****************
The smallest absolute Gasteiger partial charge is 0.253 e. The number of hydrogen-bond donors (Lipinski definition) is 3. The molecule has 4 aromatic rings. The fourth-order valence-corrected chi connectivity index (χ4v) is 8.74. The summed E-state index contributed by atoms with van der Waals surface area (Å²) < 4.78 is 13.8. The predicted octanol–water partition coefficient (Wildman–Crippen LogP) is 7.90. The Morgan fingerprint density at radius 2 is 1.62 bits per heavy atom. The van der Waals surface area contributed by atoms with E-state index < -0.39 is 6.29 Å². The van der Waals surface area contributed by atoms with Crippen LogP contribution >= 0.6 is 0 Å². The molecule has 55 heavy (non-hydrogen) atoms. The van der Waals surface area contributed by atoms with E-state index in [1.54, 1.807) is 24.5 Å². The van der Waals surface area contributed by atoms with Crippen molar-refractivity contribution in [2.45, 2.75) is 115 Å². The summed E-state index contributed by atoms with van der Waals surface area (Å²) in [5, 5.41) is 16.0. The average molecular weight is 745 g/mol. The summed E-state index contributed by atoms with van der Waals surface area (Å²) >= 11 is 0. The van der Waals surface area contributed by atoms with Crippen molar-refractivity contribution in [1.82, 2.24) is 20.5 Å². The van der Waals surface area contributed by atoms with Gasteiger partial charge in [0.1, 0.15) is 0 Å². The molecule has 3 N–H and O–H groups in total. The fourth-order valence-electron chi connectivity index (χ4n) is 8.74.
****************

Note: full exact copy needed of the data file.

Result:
The smallest absolute Gasteiger partial charge is 0.253 e. The number of hydrogen-bond donors (Lipinski definition) is 3. The molecule has 4 aromatic rings. The fourth-order valence-corrected chi connectivity index (χ4v) is 8.74. The summed E-state index contributed by atoms with van der Waals surface area (Å²) < 4.78 is 13.8. The predicted octanol–water partition coefficient (Wildman–Crippen LogP) is 7.90. The Morgan fingerprint density at radius 2 is 1.62 bits per heavy atom. The van der Waals surface area contributed by atoms with E-state index < -0.39 is 6.29 Å². The van der Waals surface area contributed by atoms with Crippen LogP contribution >= 0.6 is 0 Å². The molecule has 55 heavy (non-hydrogen) atoms. The van der Waals surface area contributed by atoms with E-state index in [1.54, 1.807) is 24.5 Å². The van der Waals surface area contributed by atoms with Crippen molar-refractivity contribution in [2.45, 2.75) is 115 Å². The summed E-state index contributed by atoms with van der Waals surface area (Å²) in [5, 5.41) is 16.0. The average molecular weight is 745 g/mol. The summed E-state index contributed by atoms with van der Waals surface area (Å²) >= 11 is 0. The van der Waals surface area contributed by atoms with Crippen molar-refractivity contribution in [1.82, 2.24) is 20.5 Å². The van der Waals surface area contributed by atoms with Gasteiger partial charge in [0.1, 0.15) is 0 Å². The molecule has 3 N–H and O–H groups in total. The fourth-order valence-electron chi connectivity index (χ4n) is 8.74.